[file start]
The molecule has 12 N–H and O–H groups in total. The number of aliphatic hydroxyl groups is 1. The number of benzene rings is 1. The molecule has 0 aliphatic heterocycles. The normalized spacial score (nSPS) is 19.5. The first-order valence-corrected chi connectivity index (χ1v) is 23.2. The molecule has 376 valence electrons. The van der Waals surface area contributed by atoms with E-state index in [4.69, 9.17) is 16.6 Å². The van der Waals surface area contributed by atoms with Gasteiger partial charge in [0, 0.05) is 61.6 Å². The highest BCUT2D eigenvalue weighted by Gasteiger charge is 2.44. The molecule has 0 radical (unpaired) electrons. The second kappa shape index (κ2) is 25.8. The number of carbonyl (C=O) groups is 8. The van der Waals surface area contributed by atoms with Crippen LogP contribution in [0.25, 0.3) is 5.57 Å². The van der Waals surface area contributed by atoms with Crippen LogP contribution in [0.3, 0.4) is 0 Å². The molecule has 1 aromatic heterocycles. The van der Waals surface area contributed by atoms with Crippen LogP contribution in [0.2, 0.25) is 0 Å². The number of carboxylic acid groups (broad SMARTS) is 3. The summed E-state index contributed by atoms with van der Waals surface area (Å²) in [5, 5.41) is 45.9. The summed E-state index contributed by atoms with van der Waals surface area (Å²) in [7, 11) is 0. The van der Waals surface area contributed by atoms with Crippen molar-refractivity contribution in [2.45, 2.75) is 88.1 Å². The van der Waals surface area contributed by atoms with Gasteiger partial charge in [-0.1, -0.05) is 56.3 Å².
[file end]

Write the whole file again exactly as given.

The molecule has 12 N–H and O–H groups in total. The number of aliphatic hydroxyl groups is 1. The number of benzene rings is 1. The molecule has 0 aliphatic heterocycles. The normalized spacial score (nSPS) is 19.5. The first-order valence-corrected chi connectivity index (χ1v) is 23.2. The molecule has 376 valence electrons. The van der Waals surface area contributed by atoms with E-state index in [4.69, 9.17) is 16.6 Å². The van der Waals surface area contributed by atoms with Gasteiger partial charge in [0, 0.05) is 61.6 Å². The highest BCUT2D eigenvalue weighted by Gasteiger charge is 2.44. The molecule has 0 radical (unpaired) electrons. The second kappa shape index (κ2) is 25.8. The number of carbonyl (C=O) groups is 8. The van der Waals surface area contributed by atoms with Crippen LogP contribution in [0.25, 0.3) is 5.57 Å². The van der Waals surface area contributed by atoms with Crippen LogP contribution in [0.3, 0.4) is 0 Å². The molecule has 1 aromatic heterocycles. The van der Waals surface area contributed by atoms with Crippen LogP contribution in [0.2, 0.25) is 0 Å². The number of carboxylic acid groups (broad SMARTS) is 3. The summed E-state index contributed by atoms with van der Waals surface area (Å²) in [5, 5.41) is 45.9. The summed E-state index contributed by atoms with van der Waals surface area (Å²) in [7, 11) is 0. The van der Waals surface area contributed by atoms with Crippen molar-refractivity contribution in [2.45, 2.75) is 88.1 Å². The van der Waals surface area contributed by atoms with Gasteiger partial charge in [-0.1, -0.05) is 56.3 Å².